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Borough: Enfield
Chase Green, Chase Green Gardens & Cenotaph Gardens
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Chase Green  
There were already farms in Enfield by the time of the Domesday Book in 1086. Chase Green was part of a forest, which was fenced off to make Enfield Chase, a royal hunting ground, in 1136. Although they were not allowed to hunt, local people kept the right to gather wood in the forest for fuel, and building, and to pasture their animals.

When Enfield Chase was split into farms, in 1779 a piece of land was given to Enfield villagers because they lost these rights. Chase Green is therefore the oldest public open space in Enfield. Queen Elizabeth I inherited Enfield after the death of Henry VIII. She rebuilt the manor house at Enfield on a site which is now occupied by Pearson's Department Store.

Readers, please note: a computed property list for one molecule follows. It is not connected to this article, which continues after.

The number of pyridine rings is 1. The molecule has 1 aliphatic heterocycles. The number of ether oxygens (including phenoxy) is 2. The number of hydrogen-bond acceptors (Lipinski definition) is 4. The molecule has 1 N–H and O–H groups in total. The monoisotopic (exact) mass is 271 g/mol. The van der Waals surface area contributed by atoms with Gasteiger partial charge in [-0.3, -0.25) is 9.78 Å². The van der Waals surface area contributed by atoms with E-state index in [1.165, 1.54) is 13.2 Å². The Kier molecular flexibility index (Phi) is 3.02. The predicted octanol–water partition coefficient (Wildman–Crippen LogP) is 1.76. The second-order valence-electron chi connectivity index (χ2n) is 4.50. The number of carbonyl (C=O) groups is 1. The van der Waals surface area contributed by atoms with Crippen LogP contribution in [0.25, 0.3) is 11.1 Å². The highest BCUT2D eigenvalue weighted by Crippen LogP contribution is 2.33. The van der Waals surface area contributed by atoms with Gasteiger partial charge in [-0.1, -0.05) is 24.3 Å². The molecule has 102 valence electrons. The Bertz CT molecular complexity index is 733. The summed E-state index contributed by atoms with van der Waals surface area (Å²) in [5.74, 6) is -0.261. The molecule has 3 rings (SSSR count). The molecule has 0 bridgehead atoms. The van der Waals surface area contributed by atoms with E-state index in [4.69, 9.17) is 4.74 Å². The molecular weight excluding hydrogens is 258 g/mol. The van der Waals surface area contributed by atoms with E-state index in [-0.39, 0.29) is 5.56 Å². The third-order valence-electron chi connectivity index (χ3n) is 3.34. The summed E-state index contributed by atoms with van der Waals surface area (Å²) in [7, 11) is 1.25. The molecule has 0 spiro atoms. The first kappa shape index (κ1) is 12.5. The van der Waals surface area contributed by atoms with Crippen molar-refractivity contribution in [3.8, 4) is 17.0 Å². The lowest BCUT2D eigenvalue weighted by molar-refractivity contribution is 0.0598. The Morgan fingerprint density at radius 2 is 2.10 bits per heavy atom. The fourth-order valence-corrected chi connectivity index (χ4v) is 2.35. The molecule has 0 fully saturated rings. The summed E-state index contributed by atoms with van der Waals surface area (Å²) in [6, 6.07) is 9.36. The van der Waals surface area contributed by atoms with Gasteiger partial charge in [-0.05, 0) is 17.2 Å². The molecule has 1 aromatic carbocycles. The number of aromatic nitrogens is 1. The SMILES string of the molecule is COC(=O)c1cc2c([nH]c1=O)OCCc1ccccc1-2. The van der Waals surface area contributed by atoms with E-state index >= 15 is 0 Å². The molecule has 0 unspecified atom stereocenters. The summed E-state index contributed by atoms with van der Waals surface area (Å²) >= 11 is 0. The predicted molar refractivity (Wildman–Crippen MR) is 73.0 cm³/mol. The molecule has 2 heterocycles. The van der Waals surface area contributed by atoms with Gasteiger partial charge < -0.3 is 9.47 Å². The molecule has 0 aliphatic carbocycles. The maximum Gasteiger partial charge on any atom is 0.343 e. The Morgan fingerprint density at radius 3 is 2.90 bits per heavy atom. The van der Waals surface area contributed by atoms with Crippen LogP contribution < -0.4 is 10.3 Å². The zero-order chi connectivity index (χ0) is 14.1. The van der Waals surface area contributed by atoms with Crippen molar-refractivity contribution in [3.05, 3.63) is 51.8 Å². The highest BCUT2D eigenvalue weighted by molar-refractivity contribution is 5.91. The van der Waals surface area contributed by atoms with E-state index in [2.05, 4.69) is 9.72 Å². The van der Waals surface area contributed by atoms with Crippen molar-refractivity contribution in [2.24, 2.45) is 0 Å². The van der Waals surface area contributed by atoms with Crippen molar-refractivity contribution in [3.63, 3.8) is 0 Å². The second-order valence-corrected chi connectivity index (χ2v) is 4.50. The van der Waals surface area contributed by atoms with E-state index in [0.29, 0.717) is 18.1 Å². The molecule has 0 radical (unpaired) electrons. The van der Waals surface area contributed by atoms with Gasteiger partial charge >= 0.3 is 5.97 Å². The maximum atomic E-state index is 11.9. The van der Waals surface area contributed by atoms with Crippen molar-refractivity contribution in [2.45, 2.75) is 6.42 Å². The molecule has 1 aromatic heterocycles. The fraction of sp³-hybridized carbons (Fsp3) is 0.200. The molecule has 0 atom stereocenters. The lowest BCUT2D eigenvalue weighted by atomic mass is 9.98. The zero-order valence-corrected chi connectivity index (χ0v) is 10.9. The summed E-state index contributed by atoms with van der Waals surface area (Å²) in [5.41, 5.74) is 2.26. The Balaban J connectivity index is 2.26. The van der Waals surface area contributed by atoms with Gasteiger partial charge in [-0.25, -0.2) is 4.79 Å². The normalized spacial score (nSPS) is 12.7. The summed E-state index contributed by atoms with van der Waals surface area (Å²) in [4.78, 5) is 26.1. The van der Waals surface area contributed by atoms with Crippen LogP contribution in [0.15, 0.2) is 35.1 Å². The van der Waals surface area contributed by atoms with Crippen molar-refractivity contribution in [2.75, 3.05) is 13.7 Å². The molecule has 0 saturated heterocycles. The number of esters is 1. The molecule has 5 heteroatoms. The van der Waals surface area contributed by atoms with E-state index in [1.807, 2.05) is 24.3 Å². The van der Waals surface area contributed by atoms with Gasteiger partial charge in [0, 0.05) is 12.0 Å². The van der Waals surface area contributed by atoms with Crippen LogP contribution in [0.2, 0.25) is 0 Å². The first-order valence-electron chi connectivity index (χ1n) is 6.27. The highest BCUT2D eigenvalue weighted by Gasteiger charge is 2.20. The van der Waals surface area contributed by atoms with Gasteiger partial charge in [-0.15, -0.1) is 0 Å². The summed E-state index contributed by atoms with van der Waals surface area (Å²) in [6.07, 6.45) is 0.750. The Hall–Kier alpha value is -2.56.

Such connections with royalty, together with the closeness to London, brought rich people to Enfield from the 17th century onwards, and many fine houses were built. The poet Charles Lamb and his sister Mary lived on Chase Side from 1827 to 33. At the south end of Chase Green Gardens is the Cenotaph Garden with a war memorial. As part of the New River Loop Restoration Project which commenced in 1998, works in Chase Green Gardens have included resurfacing of paths, new street furniture and a commemorative Millennium Fountain, unveiled in September 2000.

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